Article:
Rough Draft of Final Project Assignment
School Nutrition/Fitness Recommendation
June 21, 2021
Date: June 20, 2021
To: Fred Smith CEO Diabetes Network
Subject: Recommendation for Nutrition/Fitness in schools to prevent diabetes among students.
This report aims to provide recommendations on how schools can implement fitness and nutrition programs to prevent the onset of diabetes among children in schools. Often, children suffer from hunger, as their parents lack enough resources to provide proper meals, including a balanced diet. Notably, poor nutrition and lack of physical activity can negatively impact a child’s class performance and increase their risk of contracting diabetes or obesity. This report will include surveys attempting to find a correlation between fitness or proper nutrition and children’s behavior that eventually impacts their performance. Conclusively, the report will offer recommendations for fitness and nutrition for schools in North Carolina districts.
Studies have found that children with access to proper nutrition and physical exercise perform better in their school tasks or activities during their learning course. A balanced diet constitutes foods from all groups, including vegetables, protein, carbohydrates, minerals (dairy), and fruits. The image below demonstrates an example of a balanced diet containing all the required nutrients in a day.
Image Source: https://www.gettyimages.com/detail/photo/choosemyplate-healthy-food-and-plate-of-usda-royalty-free-image/168340083
Although each child requires nutrients from the demonstrated food groups, each individual has varying requirements depending on their age and sex. For instance, based on activity level, females between the ages of 4 to 8 require between 1200 to 1800 calories per day (Iannelli, 2020). This quantity constitutes between 3 to 5 ounces of protein, 2 to 3 cups of vegetables, 1 to 2 cups of fruits, 2 to 3 cups of dairy, and 4 to 6 ounces of grains (Mayo Clinic, 2021). On the other hand, boys need between 1,200 to 2,000 calories per day, which is more than girls (Iannelli, 2020). Notably, their daily requirement for proteins ranges between 3 to 5.5 ounces of protein, 4-6 ounces of grains, 1.5 to 2.5 cups of vegetables, 2 to 3 cups of dairy, and 1 to 2 cups of fruits.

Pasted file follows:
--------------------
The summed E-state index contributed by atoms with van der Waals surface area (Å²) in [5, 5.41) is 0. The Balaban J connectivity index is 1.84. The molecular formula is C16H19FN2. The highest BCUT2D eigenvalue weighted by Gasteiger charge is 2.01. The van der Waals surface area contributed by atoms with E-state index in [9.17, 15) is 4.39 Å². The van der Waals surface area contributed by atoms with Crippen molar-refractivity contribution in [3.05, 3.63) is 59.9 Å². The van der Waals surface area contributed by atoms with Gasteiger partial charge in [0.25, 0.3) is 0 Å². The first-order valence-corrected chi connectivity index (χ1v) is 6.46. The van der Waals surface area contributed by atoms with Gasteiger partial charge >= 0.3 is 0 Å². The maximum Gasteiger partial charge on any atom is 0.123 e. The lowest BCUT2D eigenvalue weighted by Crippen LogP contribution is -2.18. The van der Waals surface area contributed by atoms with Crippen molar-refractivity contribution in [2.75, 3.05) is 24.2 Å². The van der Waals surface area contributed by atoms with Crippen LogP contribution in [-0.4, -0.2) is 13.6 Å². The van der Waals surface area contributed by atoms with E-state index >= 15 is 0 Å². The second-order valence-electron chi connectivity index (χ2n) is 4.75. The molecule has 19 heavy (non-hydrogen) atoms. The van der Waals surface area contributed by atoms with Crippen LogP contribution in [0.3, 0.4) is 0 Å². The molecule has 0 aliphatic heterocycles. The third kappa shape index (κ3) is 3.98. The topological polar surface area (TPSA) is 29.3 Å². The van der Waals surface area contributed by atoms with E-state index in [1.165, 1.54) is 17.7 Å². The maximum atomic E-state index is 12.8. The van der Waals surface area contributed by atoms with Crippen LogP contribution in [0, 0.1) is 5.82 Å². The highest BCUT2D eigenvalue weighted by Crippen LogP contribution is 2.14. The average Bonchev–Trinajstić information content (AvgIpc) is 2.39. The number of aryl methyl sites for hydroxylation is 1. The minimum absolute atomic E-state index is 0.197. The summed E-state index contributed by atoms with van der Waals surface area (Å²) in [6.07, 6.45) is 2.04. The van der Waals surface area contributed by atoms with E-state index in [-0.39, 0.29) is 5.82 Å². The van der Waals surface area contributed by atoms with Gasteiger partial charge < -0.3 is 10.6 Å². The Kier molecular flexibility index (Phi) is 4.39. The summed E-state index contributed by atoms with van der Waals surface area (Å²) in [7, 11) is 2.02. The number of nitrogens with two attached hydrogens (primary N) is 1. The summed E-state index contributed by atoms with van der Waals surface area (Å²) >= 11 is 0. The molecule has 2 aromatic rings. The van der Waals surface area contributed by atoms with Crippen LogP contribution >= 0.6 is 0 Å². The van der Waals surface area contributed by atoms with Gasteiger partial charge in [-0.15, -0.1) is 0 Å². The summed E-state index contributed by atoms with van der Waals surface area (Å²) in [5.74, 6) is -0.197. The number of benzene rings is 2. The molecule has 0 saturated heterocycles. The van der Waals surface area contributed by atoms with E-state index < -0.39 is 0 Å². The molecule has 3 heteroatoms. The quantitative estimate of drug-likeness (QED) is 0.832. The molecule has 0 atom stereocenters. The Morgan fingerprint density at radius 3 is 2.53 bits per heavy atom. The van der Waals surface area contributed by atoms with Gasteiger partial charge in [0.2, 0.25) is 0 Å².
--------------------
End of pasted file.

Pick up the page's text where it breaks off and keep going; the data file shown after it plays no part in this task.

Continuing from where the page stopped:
Further, females between the ages of 9 and 13 require between 1,400 and 2,200 calories based on their physical activity level (Iannelli, 2020). Thus, this group requires about 4-6 ounces of protein, 5 to 7 ounces of grains, 1 to 3 cups of vegetables, 2 cups of fruit, and 3 cups of dairy (Mayo Clinic, 2021). In contrast, males require more calories than girls, with daily requirements ranging between 1,600 and 2,600 calories depending on their activity level. Therefore, it is recommended that boys in this age group consume between 5 and 6.5 ounces of protein, 2.5 to 3 cups of vegetables, 1.5 to 2 cups of fruits, 6 to 8 ounces of grains, and 3 cups of dairy.
For girls between the ages of 14 and 18, the daily calorie requirement ranges between 1,800 and 2,400. Thus, active girls require 2,400 calories, while those that engage in moderate exercise or physical activity need 2,000 calories (Iannelli, 2020). In this case, females within this age group need about 1.5-2 cups of fruit, 6 to 8 ounces of grains, 5 to 6.5 ounces of protein, 3 cups of dairy, and 2.5-3 cups of vegetables (Mayo Clinic, 2021). On the other hand, boys need between 2,000 to 3,000 calories per day (Iannelli, 2020). Given this, males require between 5.5-7 ounces of protein, 2.5-4 cups of vegetables, 2-2.5 cups of fruits, 3 cups of dairy, and 6 to 10 ounces of grain.